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Canada and UN Peacekeeping


The World Federalist Movement – Canada (WFMC) is a not-for-profit research, education and advocacy organization. World Federalists support the application of the principles of federalism to world affairs, in order that global governance becomes more equitable, just and democratically accountable. Our programs cover Peace and Security, Global Democratization, Responsibility to Protect and Global Governance Reforms.

November 15 2017

Below, some reaction from representatives of the World Federalist Movement – Canada to Canada’s extremely weak commitments at the UN Ministerial Meeting on Peace Operations.

Canada’s embarrassment at  UN peacekeeping conference in Vancouver

Canada failed to deliver today on its long overdue commitment to provide up to 600 military and 150 police personnel  for UN peace operations, a pledge it made over a year ago at the 2016 Ministerial conference on peacekeeping.

At the Vancouver Ministerial Meeting on Peace Operations, Prime Minister Trudeau, accompanied by Defence Minister Sajjan, Foreign Minister Freeland and International Cooperation Minister Bibeau did offer some new pledges of support.  These include making specialized equipment and personnel available on a case-by-case basis (up to 200 troops and accompanying equipment; an ​a​viation ​t​ask ​f​orce of armed helicopters; and tactical airlift);  joining the “Elsie Initiative” to increase the proportion of women deployed in UN peace operations; and support for a set of non-binding principles on reducing recruitment and use of child soldiers.

Just prior to the Vancouver Ministerial, World Federalist Movement – Canada published a volume of 10 op-ed length essays by leading Canadian experts entitled, “The United Nations and Canada: What Canada has done and should be doing for United Nations peacekeeping.”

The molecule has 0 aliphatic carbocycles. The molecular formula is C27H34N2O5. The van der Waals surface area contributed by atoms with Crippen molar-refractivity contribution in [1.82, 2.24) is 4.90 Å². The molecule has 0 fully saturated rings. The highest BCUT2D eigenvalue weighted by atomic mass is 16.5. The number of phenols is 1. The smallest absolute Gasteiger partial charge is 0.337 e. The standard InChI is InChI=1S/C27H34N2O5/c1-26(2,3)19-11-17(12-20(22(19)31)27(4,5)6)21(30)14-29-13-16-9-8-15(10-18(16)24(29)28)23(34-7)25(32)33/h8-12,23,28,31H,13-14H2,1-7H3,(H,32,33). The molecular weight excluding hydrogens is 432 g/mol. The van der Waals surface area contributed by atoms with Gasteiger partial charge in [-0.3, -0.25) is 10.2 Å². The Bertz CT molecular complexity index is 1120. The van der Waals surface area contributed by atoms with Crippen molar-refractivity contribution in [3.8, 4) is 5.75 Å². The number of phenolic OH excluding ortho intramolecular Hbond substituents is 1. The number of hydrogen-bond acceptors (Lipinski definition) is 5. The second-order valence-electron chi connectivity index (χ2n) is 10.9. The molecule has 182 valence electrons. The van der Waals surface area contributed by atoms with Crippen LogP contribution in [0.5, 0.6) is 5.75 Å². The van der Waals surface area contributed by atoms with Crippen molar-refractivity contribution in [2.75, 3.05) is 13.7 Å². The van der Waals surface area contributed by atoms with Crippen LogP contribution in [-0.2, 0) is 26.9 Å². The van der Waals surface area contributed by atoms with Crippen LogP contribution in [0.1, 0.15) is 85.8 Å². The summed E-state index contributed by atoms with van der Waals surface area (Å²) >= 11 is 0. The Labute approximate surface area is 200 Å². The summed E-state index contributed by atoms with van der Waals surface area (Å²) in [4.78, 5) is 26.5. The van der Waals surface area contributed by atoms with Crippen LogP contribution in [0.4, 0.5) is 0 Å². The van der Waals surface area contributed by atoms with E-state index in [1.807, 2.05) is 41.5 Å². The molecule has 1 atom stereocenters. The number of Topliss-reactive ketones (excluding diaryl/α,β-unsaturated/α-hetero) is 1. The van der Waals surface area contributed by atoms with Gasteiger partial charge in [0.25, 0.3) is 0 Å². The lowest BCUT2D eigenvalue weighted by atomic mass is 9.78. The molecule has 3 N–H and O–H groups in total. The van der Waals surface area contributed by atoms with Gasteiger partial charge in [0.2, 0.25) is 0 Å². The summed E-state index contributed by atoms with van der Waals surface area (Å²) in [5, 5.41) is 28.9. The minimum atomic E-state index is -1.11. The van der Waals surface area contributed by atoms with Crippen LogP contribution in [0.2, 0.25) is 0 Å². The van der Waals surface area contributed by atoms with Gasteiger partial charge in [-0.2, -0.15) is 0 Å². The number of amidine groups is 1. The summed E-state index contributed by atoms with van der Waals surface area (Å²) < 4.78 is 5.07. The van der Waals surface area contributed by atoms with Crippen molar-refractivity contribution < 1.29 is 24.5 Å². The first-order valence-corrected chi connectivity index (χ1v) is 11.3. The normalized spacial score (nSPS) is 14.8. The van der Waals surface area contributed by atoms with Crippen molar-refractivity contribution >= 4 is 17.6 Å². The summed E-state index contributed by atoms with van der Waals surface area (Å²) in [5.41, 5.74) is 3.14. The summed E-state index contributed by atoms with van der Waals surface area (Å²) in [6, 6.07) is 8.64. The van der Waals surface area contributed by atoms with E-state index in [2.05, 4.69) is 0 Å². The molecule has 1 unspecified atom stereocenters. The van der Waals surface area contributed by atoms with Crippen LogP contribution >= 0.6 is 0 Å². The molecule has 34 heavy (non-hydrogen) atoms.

Some reactions to Canada’s statement from WFM – Canada spokespersons:

Walter Dorn, President, World Federalist Movement – Canada, and Professor of Defence Studies, Royal Military College

“The government’s commitment to provide up to 600 military and 150 police personnel to UN operations is clear from the last pledging conference, held in September 2016 in London. The Vancouver conference provided an excellent opportunity for Canada to live up to that promise. But Canada has not done so. The delaying and dithering continues.”

“The smaller contributions that Canada has offered may be useful to the UN but they are not at the scale or importance of what was promised. In addition, it will be a challenge for Canada to provide international leadership on peacekeeping training given the low levels of experience and knowledge among Canadian Armed Forces regarding UN peace operations. Canada is at its lowest point in 40 years in uniformed contributions to peacekeeping. The last time Canada rotated a military unit in a UN peace operation was 2001. Canada’s military contributions to UN peacekeeping have been below 75 personnel since 2006. Furthermore, Canada’s premier institution for integrated training, the Pearson Peacekeeping Centre, was closed in 2013. Canada will have to do much more to become, once again, a prolific peacekeeper.

Monique Cuillerier, WFM – Canada representative to the NGO Women, Peace and Security Network – Canada

“The stated support for the Women, Peace and Security agenda is encouraging. But it’s hard to see how Canada can actually fulfill many of their recently-announced Women, Peace and Security priorities if  Canadian peacekeepers are sitting on the sidelines.”

John Trent, Chairperson, WFM – Canada Board and editor, “The United Nations and Canada: What Canada has done and should be doing for UN Peacekeeping.”

“UN officials in Vancouver will be careful not to offend their host, but Canada’s failure to live up to its previous commitments will undoubtedly be noticed in New York. This is a major embarrassment. Our bid for election to a two-year term on the UN Security Council looks a whole lot less likely with Canada’s  failure to deliver on its previous peace operations commitments.”

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